When it comes to how they are portrayed in the media, those who practice Islam are looking for fairness and balance
By Denise Clay
Before there were "Big Fat Gypsy Weddiings" and other showcases of ethnic lives never before seen in this country, the cable network TLC had a show called "All American Muslim".
This show, which focused on the lives of five families living in Dearborn, Mich., home to America's largest mosque and population of Muslims, gave Americans who may not have ever known a Muslim personally the chance to look into the lives of those who practice Islam.
But the show was taken off the air due to protests. The problem: The show made those who practice Islam appear "too normal" on television. How could the people who practice a "religion of hate" have normal jobs, kids who play football, and do other typically "American" things?
The answer to that question is simple, says Imam Shadeed Muhammad Philadelphia's United Muslim Masjid. It's because those typically "American" things are among the things that Muslims do.
"When you see Islam in the media, you don't see the community's face,
Imam Muhammad said. "You're not seeing the people who live Islam on a day-to-day basis. You don't see the people who going to the Masjid at 4:30 a.m. to pray. You don't see the positive images of Islam."
As a means of trying to change that in Philadelphia at least, members of the media and of Philadelphia's Islamic community came together recently for a panel discussion on Islam and the Media.
The panel, which was held at the Philadephia Masjid/Sister Clara Muhammad School in West Philadelphia, featured Imam Muhammad, Idris Abdul-Zahir, creator of the "Ask a Muslim" documentary series, Lorraine Ballard-Morrill, director of news and public affairs for Clear Channel Philadelphia, Annette John-Hall, columnist for the Philadelphia Inquirer, Darisha Miller, director of Media Relations for Ross Associates and president of the Philadelphia Black Public Relations Society, and Nicole Newman, President and CEO of Newman Networks.
Former Philadelphia Tribune reporter Naeemah Khabir and media strategist Aliya Khabir moderated the discussion, which looked at everything from ways for the community to connect with the media to what constitutes an "expert" on Islam.
There were some things that were universal about the discussion. For example, getting coverage of events in a climate where there are fewer reporters and a smaller news hole, is a problem for everyone. Because of this, it's important to make sure you know how to connect, what things reporters usually cover, and how to connect with them.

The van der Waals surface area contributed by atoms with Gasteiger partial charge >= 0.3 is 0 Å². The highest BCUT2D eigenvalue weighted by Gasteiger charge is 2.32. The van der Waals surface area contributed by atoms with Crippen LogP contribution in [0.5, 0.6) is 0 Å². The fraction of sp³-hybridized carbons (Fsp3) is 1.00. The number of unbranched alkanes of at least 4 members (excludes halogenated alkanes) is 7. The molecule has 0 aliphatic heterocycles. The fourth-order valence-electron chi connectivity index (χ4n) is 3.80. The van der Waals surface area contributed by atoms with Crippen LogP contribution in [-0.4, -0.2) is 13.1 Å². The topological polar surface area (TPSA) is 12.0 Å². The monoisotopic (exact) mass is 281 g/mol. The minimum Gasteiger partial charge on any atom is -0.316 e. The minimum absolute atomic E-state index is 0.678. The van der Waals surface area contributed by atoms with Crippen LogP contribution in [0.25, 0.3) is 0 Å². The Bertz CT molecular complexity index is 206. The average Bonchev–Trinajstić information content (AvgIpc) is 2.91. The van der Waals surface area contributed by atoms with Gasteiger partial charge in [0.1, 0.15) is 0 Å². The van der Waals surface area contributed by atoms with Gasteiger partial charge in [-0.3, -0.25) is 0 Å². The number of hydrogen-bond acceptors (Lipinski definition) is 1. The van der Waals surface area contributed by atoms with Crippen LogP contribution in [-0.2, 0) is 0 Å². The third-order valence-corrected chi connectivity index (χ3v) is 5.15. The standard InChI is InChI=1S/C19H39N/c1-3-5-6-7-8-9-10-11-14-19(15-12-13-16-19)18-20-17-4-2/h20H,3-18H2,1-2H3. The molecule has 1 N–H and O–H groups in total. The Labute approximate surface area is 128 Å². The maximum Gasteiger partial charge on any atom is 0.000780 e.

"Each outlet has its own rules so you have to understand and know them," Ballard-Morrill said. "You have to know what the deadlines are and you have to have a clear sense of what the story is. You also have to be persistent."
It also helps if your pitch is tailored to the outlet you're making it to, Miller said.
"You have to make yourself an expert on the topic of the day," she said. "If your pitch doesn't fall into a particular category, you won't get in. You have about 60 seconds to sell someone on your story. Keep it simple."
It also helps if you have one or two reporters in particular that you know will at least hears your pitch and takes your story idea to their editor, John-Hall said.
It helps if that reporter is someone who can identify with you culturally at least somewhat.
"There are fewer people [African Americans] in the newsroom," John-Hall said. "If you want to get your story told, get to know me. I write about things that I have questions about. If I wonder about it, I know that someone else is, too."
But there were other things that were unique to this discussion as well. While most groups that are considered outside the mainstream have an inherent mistrust of the media, the vilification of Muslims after the Sept. 11 terrorist attacks has made this community even more suspect of the media.
Thus, one of the questions that was asked was how could honesty and credibility be restored to the media in the current age of technology?
While she acknowledged that the 24-hour news cycle and the "If it bleeds, it leads" mentality of the news industry at present doesn't help in terms of making Muslims less distrustful of what they hear and see regarding their community, John-Hall said that the best way to help journalism tell accurate stories is by making sure that the information comes from the community itself.
"Journalists are always looking for story ideas," she said. "Use this to your advantage. Media people will come to you. Don't be afraid to proclaim your stories. We always want to aim high, but our credibility depends on our sources."
The Unified EID Committee sponsored the discussion.
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